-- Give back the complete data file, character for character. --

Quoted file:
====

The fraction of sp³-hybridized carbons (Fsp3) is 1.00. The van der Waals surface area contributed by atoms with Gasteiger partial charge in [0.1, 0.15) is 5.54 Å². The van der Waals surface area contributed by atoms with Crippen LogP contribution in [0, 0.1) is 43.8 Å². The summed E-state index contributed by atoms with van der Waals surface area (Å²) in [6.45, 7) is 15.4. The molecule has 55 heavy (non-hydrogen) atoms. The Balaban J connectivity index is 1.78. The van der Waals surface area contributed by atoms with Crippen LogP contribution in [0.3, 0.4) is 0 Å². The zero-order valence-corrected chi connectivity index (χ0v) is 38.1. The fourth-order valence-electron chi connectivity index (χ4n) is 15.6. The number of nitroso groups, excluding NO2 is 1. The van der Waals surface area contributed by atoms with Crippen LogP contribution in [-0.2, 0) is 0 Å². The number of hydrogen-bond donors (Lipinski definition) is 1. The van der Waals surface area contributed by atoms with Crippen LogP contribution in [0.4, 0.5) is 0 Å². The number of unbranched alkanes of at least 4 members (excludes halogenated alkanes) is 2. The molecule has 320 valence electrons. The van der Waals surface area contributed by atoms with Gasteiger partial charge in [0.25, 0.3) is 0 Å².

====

The fraction of sp³-hybridized carbons (Fsp3) is 1.00. The van der Waals surface area contributed by atoms with Gasteiger partial charge in [0.1, 0.15) is 5.54 Å². The van der Waals surface area contributed by atoms with Crippen LogP contribution in [0, 0.1) is 43.8 Å². The summed E-state index contributed by atoms with van der Waals surface area (Å²) in [6.45, 7) is 15.4. The molecule has 55 heavy (non-hydrogen) atoms. The Balaban J connectivity index is 1.78. The van der Waals surface area contributed by atoms with Crippen LogP contribution in [0.3, 0.4) is 0 Å². The zero-order valence-corrected chi connectivity index (χ0v) is 38.1. The fourth-order valence-electron chi connectivity index (χ4n) is 15.6. The number of nitroso groups, excluding NO2 is 1. The van der Waals surface area contributed by atoms with Crippen LogP contribution in [-0.2, 0) is 0 Å². The number of hydrogen-bond donors (Lipinski definition) is 1. The van der Waals surface area contributed by atoms with Crippen LogP contribution in [0.4, 0.5) is 0 Å². The number of unbranched alkanes of at least 4 members (excludes halogenated alkanes) is 2. The molecule has 320 valence electrons. The van der Waals surface area contributed by atoms with Gasteiger partial charge in [0.25, 0.3) is 0 Å².